Session 9.3 - Society II

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The Effect of Mechanism Information on Fatalism about Earthquakes

J.L. McClure and R. Sutton

Previous research has shown that attributions for events are influenced by the information about the causal mechanisms that contribute to the outcome. In the present research, the mechanism model was applied to attributions for disasters such as earthquakes, and the issue of whether people think that human actions can make any difference to the outcome. Two studies presented scenarios about earthquakes based on actual reports of earthquakes. Scenarios indicated that negative outcomes in earthquakes affected buildings with a particular design (mechanism information). As predicted, people made less fatalistic inferences, and attributed damage more to lack of preparation, when negative outcomes were linked to poor building design. In contrast, participants saw the outcomes as unpreventable and attributed the outcome to uncontrollable causes when negative outcomes occurred to buildings with good building design. These findings show that mechanism information can lead people to see that even with natural disasters that include gigantic uncontrollable forces, negative outcomes partially reflect particular building designs that are subject to human modification. Disasters often reflect several causes, some of which are controllable. The same principles apply to other risks.

Paper 086: Presentation only.

Keywords: earthquake fatalism, causal mechanism information

Risk of Casualties in New Zealand Earthquakes

D.J. Dowrick and D.A. Rhoades

This paper reports on a study of all earthquakes that have caused (or could have caused) casualties in New Zealand in the period 1840 - 2001 inclusive. The intensity which has been the effective threshold for injuries is Modified Mercalli intensity VII (MM7). In the period of interest at least 71 earthquakes of magnitude Mw  5 have caused MM7 or greater in populated areas, and of these events 16 have caused direct casualties, 297 deaths and 640 injuries requiring hospitalisation. The causes of the casualties are tabulated and discussed, and the potential to reduce casualties in the future is assessed, in particular with the example of a large earthquake occurring on the Wellington fault. Death rates have been determined empirically as functions of four types of structure and MM intensity.

Paper 043: [Read][Print]

Keywords: casualties, causes, buildings, ground damage, masonry, risk reduction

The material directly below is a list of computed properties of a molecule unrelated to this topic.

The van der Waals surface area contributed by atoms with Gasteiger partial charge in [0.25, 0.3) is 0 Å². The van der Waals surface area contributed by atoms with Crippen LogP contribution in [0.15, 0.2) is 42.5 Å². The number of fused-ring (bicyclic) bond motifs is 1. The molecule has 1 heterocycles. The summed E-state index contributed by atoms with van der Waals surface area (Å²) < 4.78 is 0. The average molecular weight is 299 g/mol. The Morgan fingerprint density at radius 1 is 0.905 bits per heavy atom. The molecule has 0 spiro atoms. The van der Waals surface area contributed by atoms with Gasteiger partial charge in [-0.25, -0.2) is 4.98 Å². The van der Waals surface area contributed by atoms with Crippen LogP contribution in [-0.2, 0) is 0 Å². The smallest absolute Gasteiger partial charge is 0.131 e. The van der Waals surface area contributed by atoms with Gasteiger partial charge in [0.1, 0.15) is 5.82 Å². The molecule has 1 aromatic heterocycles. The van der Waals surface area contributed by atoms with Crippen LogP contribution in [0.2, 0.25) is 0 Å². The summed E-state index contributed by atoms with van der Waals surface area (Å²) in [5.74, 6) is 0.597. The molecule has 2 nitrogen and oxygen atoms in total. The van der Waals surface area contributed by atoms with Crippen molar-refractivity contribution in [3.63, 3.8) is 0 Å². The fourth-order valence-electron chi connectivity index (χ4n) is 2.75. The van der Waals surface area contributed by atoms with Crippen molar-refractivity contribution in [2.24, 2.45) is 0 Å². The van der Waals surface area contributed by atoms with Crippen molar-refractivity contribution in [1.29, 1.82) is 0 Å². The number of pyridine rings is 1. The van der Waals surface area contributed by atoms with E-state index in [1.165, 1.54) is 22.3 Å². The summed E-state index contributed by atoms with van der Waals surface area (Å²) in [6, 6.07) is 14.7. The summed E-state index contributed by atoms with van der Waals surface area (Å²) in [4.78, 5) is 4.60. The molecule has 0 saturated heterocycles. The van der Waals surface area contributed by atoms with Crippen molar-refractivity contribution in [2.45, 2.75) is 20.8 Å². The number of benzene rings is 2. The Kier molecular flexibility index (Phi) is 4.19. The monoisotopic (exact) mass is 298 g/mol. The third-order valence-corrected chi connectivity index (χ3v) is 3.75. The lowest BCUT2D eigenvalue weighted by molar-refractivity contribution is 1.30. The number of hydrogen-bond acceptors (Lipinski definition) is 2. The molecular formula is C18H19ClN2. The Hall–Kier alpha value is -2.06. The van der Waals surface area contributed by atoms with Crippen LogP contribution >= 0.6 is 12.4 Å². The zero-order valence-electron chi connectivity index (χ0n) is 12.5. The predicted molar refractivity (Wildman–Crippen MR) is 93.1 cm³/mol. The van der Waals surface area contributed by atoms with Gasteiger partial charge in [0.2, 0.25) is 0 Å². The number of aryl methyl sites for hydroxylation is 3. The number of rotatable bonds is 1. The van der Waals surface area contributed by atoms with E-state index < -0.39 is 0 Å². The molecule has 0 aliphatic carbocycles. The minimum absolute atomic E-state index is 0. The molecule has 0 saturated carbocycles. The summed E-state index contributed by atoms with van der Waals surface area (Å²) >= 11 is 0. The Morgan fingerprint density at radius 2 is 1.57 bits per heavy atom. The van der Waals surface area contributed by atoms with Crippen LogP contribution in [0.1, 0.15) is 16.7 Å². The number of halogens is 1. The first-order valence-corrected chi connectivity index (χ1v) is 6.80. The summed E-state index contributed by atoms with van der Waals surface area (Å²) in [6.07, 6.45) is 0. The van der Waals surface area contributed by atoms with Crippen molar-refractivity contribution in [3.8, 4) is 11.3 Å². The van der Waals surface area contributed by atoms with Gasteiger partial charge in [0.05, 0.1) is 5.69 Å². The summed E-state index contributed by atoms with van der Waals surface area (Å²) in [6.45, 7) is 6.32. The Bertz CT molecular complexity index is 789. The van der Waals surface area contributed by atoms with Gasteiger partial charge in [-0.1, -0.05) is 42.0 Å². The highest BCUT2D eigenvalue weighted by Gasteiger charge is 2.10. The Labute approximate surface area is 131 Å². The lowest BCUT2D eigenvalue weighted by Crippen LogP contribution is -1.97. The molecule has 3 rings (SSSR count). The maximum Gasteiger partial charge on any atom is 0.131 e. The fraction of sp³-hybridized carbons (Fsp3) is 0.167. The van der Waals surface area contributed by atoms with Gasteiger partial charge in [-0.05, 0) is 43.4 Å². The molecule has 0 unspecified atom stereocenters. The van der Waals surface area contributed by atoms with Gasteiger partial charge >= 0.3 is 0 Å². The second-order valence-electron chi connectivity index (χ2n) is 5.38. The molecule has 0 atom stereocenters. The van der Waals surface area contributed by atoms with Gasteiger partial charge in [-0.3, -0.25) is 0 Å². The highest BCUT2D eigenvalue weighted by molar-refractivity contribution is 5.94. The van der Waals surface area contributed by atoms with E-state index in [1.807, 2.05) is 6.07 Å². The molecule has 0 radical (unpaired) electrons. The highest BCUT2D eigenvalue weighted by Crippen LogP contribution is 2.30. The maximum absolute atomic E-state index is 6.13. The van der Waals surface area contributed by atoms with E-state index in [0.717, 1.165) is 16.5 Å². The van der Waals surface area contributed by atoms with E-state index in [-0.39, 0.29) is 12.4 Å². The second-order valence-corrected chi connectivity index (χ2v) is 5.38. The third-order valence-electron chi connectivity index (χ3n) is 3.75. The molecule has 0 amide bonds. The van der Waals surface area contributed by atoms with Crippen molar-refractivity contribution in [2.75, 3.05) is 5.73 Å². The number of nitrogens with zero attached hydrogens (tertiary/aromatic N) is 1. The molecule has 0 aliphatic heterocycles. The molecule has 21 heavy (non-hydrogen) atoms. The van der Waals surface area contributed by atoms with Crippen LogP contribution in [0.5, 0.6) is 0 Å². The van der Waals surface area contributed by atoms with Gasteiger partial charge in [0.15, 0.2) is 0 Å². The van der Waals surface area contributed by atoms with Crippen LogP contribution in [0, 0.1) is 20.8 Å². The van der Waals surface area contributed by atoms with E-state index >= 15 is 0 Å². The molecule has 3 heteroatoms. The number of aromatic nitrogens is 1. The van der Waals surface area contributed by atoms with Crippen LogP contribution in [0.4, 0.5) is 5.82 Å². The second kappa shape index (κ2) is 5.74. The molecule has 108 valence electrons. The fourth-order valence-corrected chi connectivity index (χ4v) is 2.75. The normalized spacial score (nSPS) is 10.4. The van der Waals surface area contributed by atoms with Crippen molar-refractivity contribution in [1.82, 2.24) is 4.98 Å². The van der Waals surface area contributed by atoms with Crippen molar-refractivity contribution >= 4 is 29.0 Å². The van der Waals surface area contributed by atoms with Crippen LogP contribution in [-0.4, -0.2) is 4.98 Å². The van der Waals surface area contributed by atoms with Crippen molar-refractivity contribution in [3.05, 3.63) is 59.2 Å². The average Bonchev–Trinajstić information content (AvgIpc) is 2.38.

Developments in Emergency Planning

K.D. O'Kane and J.P. Brounts

The limitations within emergency plans are well-known, but the planning process produces a number of benefits. The paper focuses on establishing clarity within emergency plans, by following a defined logical process for hazard analysis that drives their structure and form. Examples from the development of both regional and national emergency plans in New Zealand are summarised. An emphasis on planning on the basis of identified consequences, and on linking functions across the plan as a whole, has been followed. Consideration is also given to how the provisions of a plan may be given greater effect through planned maintenance and review.

Paper 162: [Read][Print]

Assessing and Increasing the Level of Earthquake Preparedness in New Zealand Homes

A.W. Charleson, B. Cook and G. Bowering

This paper presents the methodology and findings of two earthquake preparedness pilot surveys conducted in parallel, and compares their results with those from previous surveys.

The first survey, a door-to-door audit of 100 homes in Wellington City, ascertained the extent to which householders had seismically restrained tall furniture and other chattels. In the second and parallel survey, 50 homes located in the same suburbs as the door-to-door audit were telephoned. An adult occupant was questioned about what mitigation actions had been taken.

Results from the home audits indicate a very low incidence of household items being intentionally restrained to prevent earthquake damage, and that results from self-reported surveys are overly optimistic. Given householders apparent resistance to media prompting to improve preparedness, two alternative strategies to improve levels of household preparedness are suggested.

Paper 137: [Read][Print]

Keywords: earthquake, preparedness, home, household, restraints, mitigation

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